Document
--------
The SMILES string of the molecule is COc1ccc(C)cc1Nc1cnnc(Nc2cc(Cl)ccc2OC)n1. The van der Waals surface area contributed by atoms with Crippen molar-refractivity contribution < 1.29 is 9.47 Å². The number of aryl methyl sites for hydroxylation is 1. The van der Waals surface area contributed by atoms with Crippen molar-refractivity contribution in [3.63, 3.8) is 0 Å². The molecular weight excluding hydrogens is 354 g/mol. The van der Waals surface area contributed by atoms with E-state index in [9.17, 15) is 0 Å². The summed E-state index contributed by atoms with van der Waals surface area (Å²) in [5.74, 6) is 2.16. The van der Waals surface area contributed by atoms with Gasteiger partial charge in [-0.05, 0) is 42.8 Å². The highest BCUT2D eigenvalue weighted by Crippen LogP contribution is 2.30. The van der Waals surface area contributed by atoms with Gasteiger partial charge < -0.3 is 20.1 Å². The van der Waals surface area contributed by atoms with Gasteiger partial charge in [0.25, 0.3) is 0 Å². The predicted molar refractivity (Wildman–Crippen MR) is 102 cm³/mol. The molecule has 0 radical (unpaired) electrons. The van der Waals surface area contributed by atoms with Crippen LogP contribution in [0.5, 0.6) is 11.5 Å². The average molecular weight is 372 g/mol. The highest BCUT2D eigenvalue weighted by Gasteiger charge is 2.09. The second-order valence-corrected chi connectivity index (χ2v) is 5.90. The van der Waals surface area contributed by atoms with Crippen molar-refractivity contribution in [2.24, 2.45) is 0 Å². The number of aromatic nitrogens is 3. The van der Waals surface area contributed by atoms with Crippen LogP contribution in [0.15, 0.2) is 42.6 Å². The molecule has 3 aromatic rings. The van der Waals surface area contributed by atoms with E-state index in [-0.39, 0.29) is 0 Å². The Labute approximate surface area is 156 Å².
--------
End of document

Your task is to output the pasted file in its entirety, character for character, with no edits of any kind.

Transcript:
The SMILES string of the molecule is COc1ccc(C)cc1Nc1cnnc(Nc2cc(Cl)ccc2OC)n1. The van der Waals surface area contributed by atoms with Crippen molar-refractivity contribution < 1.29 is 9.47 Å². The number of aryl methyl sites for hydroxylation is 1. The van der Waals surface area contributed by atoms with Crippen molar-refractivity contribution in [3.63, 3.8) is 0 Å². The molecular weight excluding hydrogens is 354 g/mol. The van der Waals surface area contributed by atoms with E-state index in [9.17, 15) is 0 Å². The summed E-state index contributed by atoms with van der Waals surface area (Å²) in [5.74, 6) is 2.16. The van der Waals surface area contributed by atoms with Gasteiger partial charge in [-0.05, 0) is 42.8 Å². The highest BCUT2D eigenvalue weighted by Crippen LogP contribution is 2.30. The van der Waals surface area contributed by atoms with Gasteiger partial charge < -0.3 is 20.1 Å². The van der Waals surface area contributed by atoms with Gasteiger partial charge in [0.25, 0.3) is 0 Å². The predicted molar refractivity (Wildman–Crippen MR) is 102 cm³/mol. The molecule has 0 radical (unpaired) electrons. The van der Waals surface area contributed by atoms with Crippen LogP contribution in [0.5, 0.6) is 11.5 Å². The average molecular weight is 372 g/mol. The highest BCUT2D eigenvalue weighted by Gasteiger charge is 2.09. The second-order valence-corrected chi connectivity index (χ2v) is 5.90. The van der Waals surface area contributed by atoms with Crippen molar-refractivity contribution in [2.24, 2.45) is 0 Å². The number of aromatic nitrogens is 3. The van der Waals surface area contributed by atoms with Crippen LogP contribution in [0.15, 0.2) is 42.6 Å². The molecule has 3 aromatic rings. The van der Waals surface area contributed by atoms with E-state index in [-0.39, 0.29) is 0 Å². The Labute approximate surface area is 156 Å².